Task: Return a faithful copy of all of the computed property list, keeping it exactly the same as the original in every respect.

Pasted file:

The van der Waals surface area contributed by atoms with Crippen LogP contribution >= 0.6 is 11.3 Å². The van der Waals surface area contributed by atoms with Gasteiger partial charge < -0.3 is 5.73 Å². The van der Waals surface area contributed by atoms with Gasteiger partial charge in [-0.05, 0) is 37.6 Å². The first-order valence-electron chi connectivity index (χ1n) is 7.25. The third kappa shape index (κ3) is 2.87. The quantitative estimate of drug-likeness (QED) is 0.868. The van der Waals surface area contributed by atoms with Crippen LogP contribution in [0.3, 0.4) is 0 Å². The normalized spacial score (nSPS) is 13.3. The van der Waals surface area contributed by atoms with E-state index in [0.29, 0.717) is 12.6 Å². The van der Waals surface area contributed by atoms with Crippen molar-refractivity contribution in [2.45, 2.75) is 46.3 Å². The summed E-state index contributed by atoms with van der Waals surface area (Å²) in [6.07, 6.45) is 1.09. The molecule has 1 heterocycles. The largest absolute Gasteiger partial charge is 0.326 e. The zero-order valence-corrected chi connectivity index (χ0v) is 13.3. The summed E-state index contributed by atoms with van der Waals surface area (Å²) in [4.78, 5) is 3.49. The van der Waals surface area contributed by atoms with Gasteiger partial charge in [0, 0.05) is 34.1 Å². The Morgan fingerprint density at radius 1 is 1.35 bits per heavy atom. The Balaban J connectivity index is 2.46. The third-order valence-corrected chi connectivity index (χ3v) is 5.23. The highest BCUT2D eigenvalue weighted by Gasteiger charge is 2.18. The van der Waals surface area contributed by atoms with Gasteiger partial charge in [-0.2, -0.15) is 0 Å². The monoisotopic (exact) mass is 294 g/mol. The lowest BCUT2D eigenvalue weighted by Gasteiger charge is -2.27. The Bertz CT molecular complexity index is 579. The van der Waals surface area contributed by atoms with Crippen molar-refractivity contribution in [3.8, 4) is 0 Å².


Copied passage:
The van der Waals surface area contributed by atoms with Crippen LogP contribution >= 0.6 is 11.3 Å². The van der Waals surface area contributed by atoms with Gasteiger partial charge < -0.3 is 5.73 Å². The van der Waals surface area contributed by atoms with Gasteiger partial charge in [-0.05, 0) is 37.6 Å². The first-order valence-electron chi connectivity index (χ1n) is 7.25. The third kappa shape index (κ3) is 2.87. The quantitative estimate of drug-likeness (QED) is 0.868. The van der Waals surface area contributed by atoms with Crippen LogP contribution in [0.3, 0.4) is 0 Å². The normalized spacial score (nSPS) is 13.3. The van der Waals surface area contributed by atoms with E-state index in [0.29, 0.717) is 12.6 Å². The van der Waals surface area contributed by atoms with Crippen molar-refractivity contribution in [2.45, 2.75) is 46.3 Å². The summed E-state index contributed by atoms with van der Waals surface area (Å²) in [6.07, 6.45) is 1.09. The molecule has 1 heterocycles. The largest absolute Gasteiger partial charge is 0.326 e. The zero-order valence-corrected chi connectivity index (χ0v) is 13.3. The summed E-state index contributed by atoms with van der Waals surface area (Å²) in [4.78, 5) is 3.49. The van der Waals surface area contributed by atoms with Gasteiger partial charge in [0, 0.05) is 34.1 Å². The Morgan fingerprint density at radius 1 is 1.35 bits per heavy atom. The Balaban J connectivity index is 2.46. The third-order valence-corrected chi connectivity index (χ3v) is 5.23. The highest BCUT2D eigenvalue weighted by Gasteiger charge is 2.18. The van der Waals surface area contributed by atoms with Gasteiger partial charge in [-0.2, -0.15) is 0 Å². The monoisotopic (exact) mass is 294 g/mol. The lowest BCUT2D eigenvalue weighted by Gasteiger charge is -2.27. The Bertz CT molecular complexity index is 579. The van der Waals surface area contributed by atoms with Crippen molar-refractivity contribution in [3.8, 4) is 0 Å².